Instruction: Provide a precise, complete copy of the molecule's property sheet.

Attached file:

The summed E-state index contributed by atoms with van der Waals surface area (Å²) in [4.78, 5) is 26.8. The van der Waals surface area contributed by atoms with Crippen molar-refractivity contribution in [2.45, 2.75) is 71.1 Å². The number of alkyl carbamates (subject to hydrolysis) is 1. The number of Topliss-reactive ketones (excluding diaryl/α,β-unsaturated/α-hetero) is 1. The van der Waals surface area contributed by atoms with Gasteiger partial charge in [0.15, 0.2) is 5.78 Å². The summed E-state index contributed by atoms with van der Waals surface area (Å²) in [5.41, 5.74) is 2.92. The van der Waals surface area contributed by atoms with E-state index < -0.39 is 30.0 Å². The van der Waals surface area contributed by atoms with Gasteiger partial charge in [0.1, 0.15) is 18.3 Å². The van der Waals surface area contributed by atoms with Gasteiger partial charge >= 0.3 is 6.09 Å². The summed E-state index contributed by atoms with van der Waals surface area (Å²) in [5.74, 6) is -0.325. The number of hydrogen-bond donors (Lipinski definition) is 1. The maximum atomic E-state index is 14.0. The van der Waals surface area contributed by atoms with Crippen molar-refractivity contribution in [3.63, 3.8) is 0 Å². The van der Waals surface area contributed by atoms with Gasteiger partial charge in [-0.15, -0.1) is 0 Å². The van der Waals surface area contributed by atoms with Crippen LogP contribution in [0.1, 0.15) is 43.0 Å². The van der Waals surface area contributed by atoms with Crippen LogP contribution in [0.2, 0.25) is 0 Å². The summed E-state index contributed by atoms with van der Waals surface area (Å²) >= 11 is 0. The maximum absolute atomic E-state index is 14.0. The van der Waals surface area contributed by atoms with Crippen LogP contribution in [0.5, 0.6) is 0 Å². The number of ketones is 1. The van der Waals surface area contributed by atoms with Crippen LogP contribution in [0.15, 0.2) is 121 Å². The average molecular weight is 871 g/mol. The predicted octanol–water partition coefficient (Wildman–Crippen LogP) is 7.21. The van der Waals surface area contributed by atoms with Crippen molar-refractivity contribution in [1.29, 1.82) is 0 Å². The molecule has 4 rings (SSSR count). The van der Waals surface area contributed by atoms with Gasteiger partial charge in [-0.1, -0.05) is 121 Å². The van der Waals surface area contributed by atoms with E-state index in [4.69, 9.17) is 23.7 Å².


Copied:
The summed E-state index contributed by atoms with van der Waals surface area (Å²) in [4.78, 5) is 26.8. The van der Waals surface area contributed by atoms with Crippen molar-refractivity contribution in [2.45, 2.75) is 71.1 Å². The number of alkyl carbamates (subject to hydrolysis) is 1. The number of Topliss-reactive ketones (excluding diaryl/α,β-unsaturated/α-hetero) is 1. The van der Waals surface area contributed by atoms with Gasteiger partial charge in [0.15, 0.2) is 5.78 Å². The summed E-state index contributed by atoms with van der Waals surface area (Å²) in [5.41, 5.74) is 2.92. The van der Waals surface area contributed by atoms with E-state index < -0.39 is 30.0 Å². The van der Waals surface area contributed by atoms with Gasteiger partial charge in [0.1, 0.15) is 18.3 Å². The van der Waals surface area contributed by atoms with Gasteiger partial charge >= 0.3 is 6.09 Å². The summed E-state index contributed by atoms with van der Waals surface area (Å²) in [5.74, 6) is -0.325. The number of hydrogen-bond donors (Lipinski definition) is 1. The maximum atomic E-state index is 14.0. The van der Waals surface area contributed by atoms with Crippen molar-refractivity contribution in [3.63, 3.8) is 0 Å². The van der Waals surface area contributed by atoms with Gasteiger partial charge in [-0.15, -0.1) is 0 Å². The van der Waals surface area contributed by atoms with Crippen LogP contribution in [0.1, 0.15) is 43.0 Å². The van der Waals surface area contributed by atoms with Crippen LogP contribution in [0.2, 0.25) is 0 Å². The summed E-state index contributed by atoms with van der Waals surface area (Å²) >= 11 is 0. The maximum absolute atomic E-state index is 14.0. The van der Waals surface area contributed by atoms with Crippen LogP contribution in [0.5, 0.6) is 0 Å². The number of ketones is 1. The van der Waals surface area contributed by atoms with Crippen LogP contribution in [0.15, 0.2) is 121 Å². The average molecular weight is 871 g/mol. The predicted octanol–water partition coefficient (Wildman–Crippen LogP) is 7.21. The van der Waals surface area contributed by atoms with Crippen molar-refractivity contribution in [1.29, 1.82) is 0 Å². The molecule has 4 rings (SSSR count). The van der Waals surface area contributed by atoms with Gasteiger partial charge in [-0.1, -0.05) is 121 Å². The van der Waals surface area contributed by atoms with E-state index in [4.69, 9.17) is 23.7 Å².